We see the Sistagirls in their own, mutually supportive community, dressed in conventional skirts, sharing laughter and reminiscing about fear. We catch glimpses of moments where the solidarity is crazed: there’s clearly a bit of competition going on between Foxxy, who is Cole’s guide and docent in this new world, and Crystal Love, the “queen Sistagirl” who mothers the rest, offering philosophy that is warm-hearted, bitchy, parodic and knowing all at once. At the end, we get a tiny glimpse of the Sistagirls as members of the larger Tiwi community on Bathurst during a funeral ceremony for three of the number who have succumbed to the temptations of self-destruction in the face of loneliness and despair. In this respect, the documentary opens a window onto the Sistagirl’s world, but preserves their privacy as well, and lets us know there is much more to the story than we are permitted to see.
There is Bindi Cole’s own story as well, interwoven gracefully with that of her subjects. Cole is red-haired, green-eyed, milky-skinned, the granddaughter of a Wathaurung woman who instilled a sense of Koori pride in the young girl who went on to become an accomplished photographer with a keen sense of Aboriginal identity, one that was repeatedly called into question by her appearance. This sense of uncertain identity–or at least of an interrogated identity–is of course a foundation for Cole’s interest in the Sistagirls’ own disputed status as transgendered Tiwi people, belonging and not belonging, struggling to make the physical and the psychic adhere in the face of misunderstanding and contested association. Cole is on a journey to belonging; in her own quite different way, she is a Sistagirl too.
And there are the photographs themselves that unite Bindi and the Sistagirls in the creation of something of beauty out of mundane reality. The photographs, like the Sistagirls’ community itself, are triumphant and complex. They blend the icons of Christianity and modernity with Tiwi traditions, the Virgin and the crucifix standing alongside Purukaparli and Tokwampini the honey-eater in Cole’s portrait of Laura, which was included in last year’s NATSIAA. They are self-aware post-modernist portraits with more than a little debt to the nineteenth-century stagings of J. W. Lindt’s Aboriginal vignettes. There are echoes of Monet’s waterlilies in some of the settings, images of seduction and domesticity, of saucy sexuality and demure grace. There is breathtaking color and light that is at once subtle and brilliant. In their very artistry they are as ingenious and as shrewd as their subjects.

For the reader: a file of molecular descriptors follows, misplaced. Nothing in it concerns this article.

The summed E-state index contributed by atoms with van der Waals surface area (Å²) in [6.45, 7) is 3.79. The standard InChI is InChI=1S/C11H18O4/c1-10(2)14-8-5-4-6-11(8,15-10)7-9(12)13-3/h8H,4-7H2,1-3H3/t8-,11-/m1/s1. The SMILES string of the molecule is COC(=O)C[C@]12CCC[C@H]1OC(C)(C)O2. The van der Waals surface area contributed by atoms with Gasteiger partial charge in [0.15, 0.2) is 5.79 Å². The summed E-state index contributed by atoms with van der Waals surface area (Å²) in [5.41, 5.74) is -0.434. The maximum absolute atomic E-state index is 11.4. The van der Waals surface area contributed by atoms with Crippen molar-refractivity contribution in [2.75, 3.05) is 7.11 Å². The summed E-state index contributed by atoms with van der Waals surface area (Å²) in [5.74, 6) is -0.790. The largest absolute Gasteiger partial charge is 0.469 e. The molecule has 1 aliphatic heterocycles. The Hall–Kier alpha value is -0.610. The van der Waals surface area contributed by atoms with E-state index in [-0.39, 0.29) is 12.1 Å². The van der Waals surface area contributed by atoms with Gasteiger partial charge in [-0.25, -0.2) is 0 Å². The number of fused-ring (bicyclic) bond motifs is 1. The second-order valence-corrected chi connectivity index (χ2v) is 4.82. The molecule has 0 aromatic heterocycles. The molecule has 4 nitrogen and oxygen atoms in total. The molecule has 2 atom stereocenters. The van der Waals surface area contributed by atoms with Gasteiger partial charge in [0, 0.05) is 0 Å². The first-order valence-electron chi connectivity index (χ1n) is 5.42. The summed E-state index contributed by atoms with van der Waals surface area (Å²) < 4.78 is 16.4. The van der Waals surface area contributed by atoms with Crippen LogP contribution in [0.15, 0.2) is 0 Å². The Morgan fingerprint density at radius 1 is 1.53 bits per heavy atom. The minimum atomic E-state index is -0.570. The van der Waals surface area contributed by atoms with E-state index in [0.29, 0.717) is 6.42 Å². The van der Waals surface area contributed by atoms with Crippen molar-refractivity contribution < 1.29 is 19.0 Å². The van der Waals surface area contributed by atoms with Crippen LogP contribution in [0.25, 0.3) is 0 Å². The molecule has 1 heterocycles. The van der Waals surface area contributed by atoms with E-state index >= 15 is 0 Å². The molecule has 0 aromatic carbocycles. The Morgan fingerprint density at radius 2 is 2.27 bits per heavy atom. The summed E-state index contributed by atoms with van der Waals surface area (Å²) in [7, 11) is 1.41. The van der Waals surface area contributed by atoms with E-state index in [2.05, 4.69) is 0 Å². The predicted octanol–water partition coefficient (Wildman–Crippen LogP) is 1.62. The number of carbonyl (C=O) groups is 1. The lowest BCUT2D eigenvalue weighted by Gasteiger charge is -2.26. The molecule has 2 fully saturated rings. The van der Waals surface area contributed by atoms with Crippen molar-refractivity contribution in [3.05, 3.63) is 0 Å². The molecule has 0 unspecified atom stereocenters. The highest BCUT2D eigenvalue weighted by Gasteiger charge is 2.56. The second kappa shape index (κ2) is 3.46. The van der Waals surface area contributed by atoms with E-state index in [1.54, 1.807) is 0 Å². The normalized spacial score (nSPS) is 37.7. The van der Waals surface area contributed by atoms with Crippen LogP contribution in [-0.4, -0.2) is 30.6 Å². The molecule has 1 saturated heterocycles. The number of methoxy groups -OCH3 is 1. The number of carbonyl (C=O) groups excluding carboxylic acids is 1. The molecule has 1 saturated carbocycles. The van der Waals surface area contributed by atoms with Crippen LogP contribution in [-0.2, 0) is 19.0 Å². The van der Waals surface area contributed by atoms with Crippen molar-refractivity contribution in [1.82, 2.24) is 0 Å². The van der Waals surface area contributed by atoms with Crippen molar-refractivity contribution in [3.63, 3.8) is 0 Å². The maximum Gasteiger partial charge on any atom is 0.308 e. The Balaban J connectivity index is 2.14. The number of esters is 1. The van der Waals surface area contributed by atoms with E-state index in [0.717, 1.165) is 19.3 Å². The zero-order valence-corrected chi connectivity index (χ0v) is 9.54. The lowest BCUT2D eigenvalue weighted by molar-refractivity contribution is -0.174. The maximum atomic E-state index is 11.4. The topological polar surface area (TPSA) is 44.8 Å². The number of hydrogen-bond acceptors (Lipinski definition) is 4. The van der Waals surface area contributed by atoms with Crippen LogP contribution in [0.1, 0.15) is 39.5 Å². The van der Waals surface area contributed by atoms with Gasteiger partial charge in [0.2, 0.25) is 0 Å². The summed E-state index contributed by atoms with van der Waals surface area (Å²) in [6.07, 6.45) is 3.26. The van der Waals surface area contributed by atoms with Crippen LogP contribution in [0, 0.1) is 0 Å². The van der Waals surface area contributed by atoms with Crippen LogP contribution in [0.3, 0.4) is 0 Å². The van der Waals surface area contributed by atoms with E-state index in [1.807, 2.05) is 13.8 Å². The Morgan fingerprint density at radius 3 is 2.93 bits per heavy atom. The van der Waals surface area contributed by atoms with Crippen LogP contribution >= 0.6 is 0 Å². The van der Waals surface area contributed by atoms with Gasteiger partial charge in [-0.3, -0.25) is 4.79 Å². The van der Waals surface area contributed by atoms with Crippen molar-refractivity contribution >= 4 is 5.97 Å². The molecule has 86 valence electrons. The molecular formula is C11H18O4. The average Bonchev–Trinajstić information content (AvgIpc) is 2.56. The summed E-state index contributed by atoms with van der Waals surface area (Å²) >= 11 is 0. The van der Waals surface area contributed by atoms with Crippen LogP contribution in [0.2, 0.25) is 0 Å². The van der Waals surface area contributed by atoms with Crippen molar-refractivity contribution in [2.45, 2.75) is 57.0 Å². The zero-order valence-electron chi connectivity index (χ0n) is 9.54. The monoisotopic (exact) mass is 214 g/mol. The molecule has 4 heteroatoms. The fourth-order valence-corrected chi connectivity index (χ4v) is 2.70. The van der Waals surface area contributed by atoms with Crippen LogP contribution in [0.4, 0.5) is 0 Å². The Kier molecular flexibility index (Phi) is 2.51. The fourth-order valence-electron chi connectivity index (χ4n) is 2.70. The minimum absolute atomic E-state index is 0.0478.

The full, hour-long film of Sistagirl will be shown in March at the Melbourne Queer Film Festival, and may yet show up on the ABC. Later this year Cole’s photographs will be exhibited at Brisbane’s Powerhouse and at the Perth Centre for Photography before arriving in the Top End in time for the Darwin Festival, where Cole promises to re-unite the Sistagirls with their portraits.
However you get to experience Sistagirl, be prepared for beauty and terror, affirmation and sorrow, intelligence and snap. I dare you to be disappointed.